This essay focuses on Battle Hymn of the Tiger Mom. I met wanted to talk about it. Chua, who lives in New Haven, Connecticut
A popular dinnertime conversation among North American parents in early 2011 was the widespread news coverage of Amy Chua’s book, Battle Hymn of the Tiger Mom. For a while, it seemed that almost every parent (and Chinese student) I met wanted to talk about it. Chua, who lives in New Haven, Connecticut, described her parenting experiences. This with her two daughters, and, frankly, many Western parents were shocked (Figure 5.9). This Her list of rules for her daughters included: No playdates, no sleepovers. This is no TV or computer games, no choosing one’s own extracurricular.
The activities, and no being in school plays (or complaining about not being in a school play). The girls were required to practice violin or piano for 3 hours. A day (no other instruments were acceptable) and to be the top student in class. This is in every subject except gym and drama. The Chua referred to her parenting style as “Chinese parenting,”.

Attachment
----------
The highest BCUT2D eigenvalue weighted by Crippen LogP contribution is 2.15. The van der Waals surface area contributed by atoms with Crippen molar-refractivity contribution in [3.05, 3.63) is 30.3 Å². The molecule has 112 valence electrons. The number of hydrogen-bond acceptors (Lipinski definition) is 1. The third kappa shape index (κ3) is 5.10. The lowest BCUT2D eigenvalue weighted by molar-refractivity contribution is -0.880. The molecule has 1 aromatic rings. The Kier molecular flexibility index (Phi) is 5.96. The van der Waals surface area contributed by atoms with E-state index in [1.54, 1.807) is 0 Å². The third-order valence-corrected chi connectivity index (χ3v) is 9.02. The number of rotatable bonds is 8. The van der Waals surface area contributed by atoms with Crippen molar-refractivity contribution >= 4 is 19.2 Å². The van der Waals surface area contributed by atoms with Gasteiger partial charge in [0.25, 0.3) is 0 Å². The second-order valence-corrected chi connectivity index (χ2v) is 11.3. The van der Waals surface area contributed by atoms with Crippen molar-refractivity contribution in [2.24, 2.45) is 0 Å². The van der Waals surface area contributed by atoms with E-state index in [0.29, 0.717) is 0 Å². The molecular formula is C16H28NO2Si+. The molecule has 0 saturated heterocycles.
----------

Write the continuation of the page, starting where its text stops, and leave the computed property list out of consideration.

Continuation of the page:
This is although even she acknowledged that her variant of it was extreme by Chinese. This (or any culture’s) standards. Following the publication of Chua’s book, many newspaper articles and op-ed pieces appeared as parents debated the virtues and costs of strict parenting. A big part of the debate centered on an uncomfortable fact: Chua’s children were remarkably successful at school and at music; they were straight-A students who ended up matriculating at Harvard and Yale, and one played piano at Carnegie Hall.
Firstly, be sober
Further, be fast
further, be cautious
Lastly, be creative
lastly, be innovative